Chief Justice of India D.Y. Chandrachud has said the very purpose of the Supreme Court is to hear every little cry for personal liberty and protection of fundamental rights.
But pendency is a perennial drawback that affects the court’s role as the timely protector of citizens’ rights.
Law Minister Kiren Rijiju has reportedly said the court is bogged down by “frivolous” public interest litigations and bail applications. The “extra burden” has reduced the efficacy of justice administration. The government’s zeroing in on bail applications as one of the reasons for slow justice comes at a time when 10 bail pleas are heard every day by all 13 Benches of the Supreme Court. The CJI has made it clear that bail petitions deal with the question of personal liberty and should not be delayed.
Moreover, PILs like the one for an independent and neutral mechanism for appointment of Election Commissioners have raised important issues, with a Constitution Bench recently pointing out orally how the government is paying mere “lip-service” to the independence of the poll body by appointing bureaucrats who cannot even complete the statutory six-year tenure in office.
But the statistics do show pendency as a constantly looming shadow, threatening to engulf the good work.
In fact, an exasperated Chief Justice Chandrachud in November had remarked that “widened access to the Supreme Court” is making things dysfunctional. The Chief Justice said the judiciary is “overburdened because of the system”.
Figures in the Parliament reveal that there are 498 Constitution Bench cases pending in the Supreme Court as on December 13, 2022.
Public litigations claim a large portion of the court’s space with 2,870 of them pending. Special leave petitions and writ petitions amount to 4,331 and 2,209, respectively, of the court’s pendency.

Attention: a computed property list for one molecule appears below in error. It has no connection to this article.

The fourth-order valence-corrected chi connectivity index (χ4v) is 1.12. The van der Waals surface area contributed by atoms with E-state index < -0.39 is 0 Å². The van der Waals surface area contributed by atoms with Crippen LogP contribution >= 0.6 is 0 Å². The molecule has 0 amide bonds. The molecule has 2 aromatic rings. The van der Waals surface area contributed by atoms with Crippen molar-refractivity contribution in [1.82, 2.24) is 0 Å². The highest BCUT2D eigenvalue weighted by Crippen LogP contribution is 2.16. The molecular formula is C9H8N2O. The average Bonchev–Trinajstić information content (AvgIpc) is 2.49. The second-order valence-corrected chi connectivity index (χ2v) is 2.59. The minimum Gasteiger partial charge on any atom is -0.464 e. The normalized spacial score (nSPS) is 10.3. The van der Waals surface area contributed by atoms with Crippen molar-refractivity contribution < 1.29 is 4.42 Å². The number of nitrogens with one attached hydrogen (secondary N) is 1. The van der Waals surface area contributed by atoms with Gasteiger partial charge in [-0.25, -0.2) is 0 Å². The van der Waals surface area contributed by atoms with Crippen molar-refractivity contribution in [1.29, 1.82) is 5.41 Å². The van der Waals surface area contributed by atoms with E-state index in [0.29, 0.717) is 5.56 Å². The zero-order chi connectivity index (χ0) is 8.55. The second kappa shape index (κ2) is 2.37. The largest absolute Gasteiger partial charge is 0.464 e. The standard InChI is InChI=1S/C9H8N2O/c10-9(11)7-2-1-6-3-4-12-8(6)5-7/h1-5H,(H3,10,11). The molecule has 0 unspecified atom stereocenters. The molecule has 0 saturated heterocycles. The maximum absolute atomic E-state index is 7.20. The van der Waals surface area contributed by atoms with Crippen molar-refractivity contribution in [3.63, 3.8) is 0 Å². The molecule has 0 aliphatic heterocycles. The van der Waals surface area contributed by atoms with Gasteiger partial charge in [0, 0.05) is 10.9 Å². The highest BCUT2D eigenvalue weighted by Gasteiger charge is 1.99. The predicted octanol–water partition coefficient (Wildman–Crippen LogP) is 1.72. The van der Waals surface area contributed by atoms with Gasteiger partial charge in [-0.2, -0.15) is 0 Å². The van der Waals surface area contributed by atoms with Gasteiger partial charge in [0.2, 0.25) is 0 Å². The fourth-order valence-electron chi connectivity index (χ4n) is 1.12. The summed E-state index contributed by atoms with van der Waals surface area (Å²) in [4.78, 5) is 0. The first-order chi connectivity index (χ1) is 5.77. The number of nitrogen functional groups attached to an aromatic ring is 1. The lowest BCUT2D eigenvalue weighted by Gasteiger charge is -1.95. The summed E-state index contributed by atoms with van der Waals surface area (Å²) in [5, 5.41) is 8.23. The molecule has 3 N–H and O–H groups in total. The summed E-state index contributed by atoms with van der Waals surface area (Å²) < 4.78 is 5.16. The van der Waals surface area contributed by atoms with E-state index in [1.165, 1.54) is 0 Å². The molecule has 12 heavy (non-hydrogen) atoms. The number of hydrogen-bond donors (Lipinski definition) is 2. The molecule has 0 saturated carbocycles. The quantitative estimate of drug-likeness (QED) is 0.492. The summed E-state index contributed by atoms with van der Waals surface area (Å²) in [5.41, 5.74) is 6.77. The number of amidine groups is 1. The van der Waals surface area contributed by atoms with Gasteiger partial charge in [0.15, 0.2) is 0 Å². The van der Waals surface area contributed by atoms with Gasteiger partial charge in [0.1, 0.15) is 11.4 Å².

There are 487 pending election matters in the top court. The total number of pending cases concerning crimes against women relating to “harassment, dowry cruelty and death, eve teasing, domestic violence” are 283 according to data from the Integrated Case Management Information System. Some of these cases date back to 2014. Incidentally, contempt of court cases alone number 1,295 in the Supreme Court as on December 16, 2022.
The statistics placed on record by the Law Ministry in Parliament show that the Supreme Court has disposed off 10 Constitution Bench cases in 2022 as on December 13; a substantial 29,866 special leave petitions; 974 PILs, which is about double the number of PILs disposed last year; 1,316 writ petitions; 286 election cases and 1,590 contempt matters.
In its reply in the Lok Sabha on December about the “reasons behind the delay in disposing of cases”, the Law Ministry said it was a “multi-faceted problem”.
“With an increase in the population of the country and awareness among the public about their rights, filing of fresh cases is also increasing by leaps and bounds, year after year. Each case is distinct and variable in nature, therefore, no specific timelines can be determined concerning disposal of cases. Myriad factors come into play,” the Ministry said.
Vacancies of judges, frequent adjournments and lack of adequate arrangements to monitor, track and bunch cases for hearing are also factors which lead to pendency.
The Ministry said timely disposal of cases would involve various factors, including availability of adequate number of judges and judicial officers, supporting court staff and physical infrastructure, complexity of facts involved, nature of evidence, cooperation of stakeholders and proper application of rules and procedures.
The government has however acknowledged that the Supreme Court is working towards reduction of pendency in a “multi-pronged” fashion by constituting Vacation Benches in the summer break, formation of Special Benches to dispose of labour disputes, cases dealing with motor accidents, direct taxes, indirect taxes and old criminal appeals.
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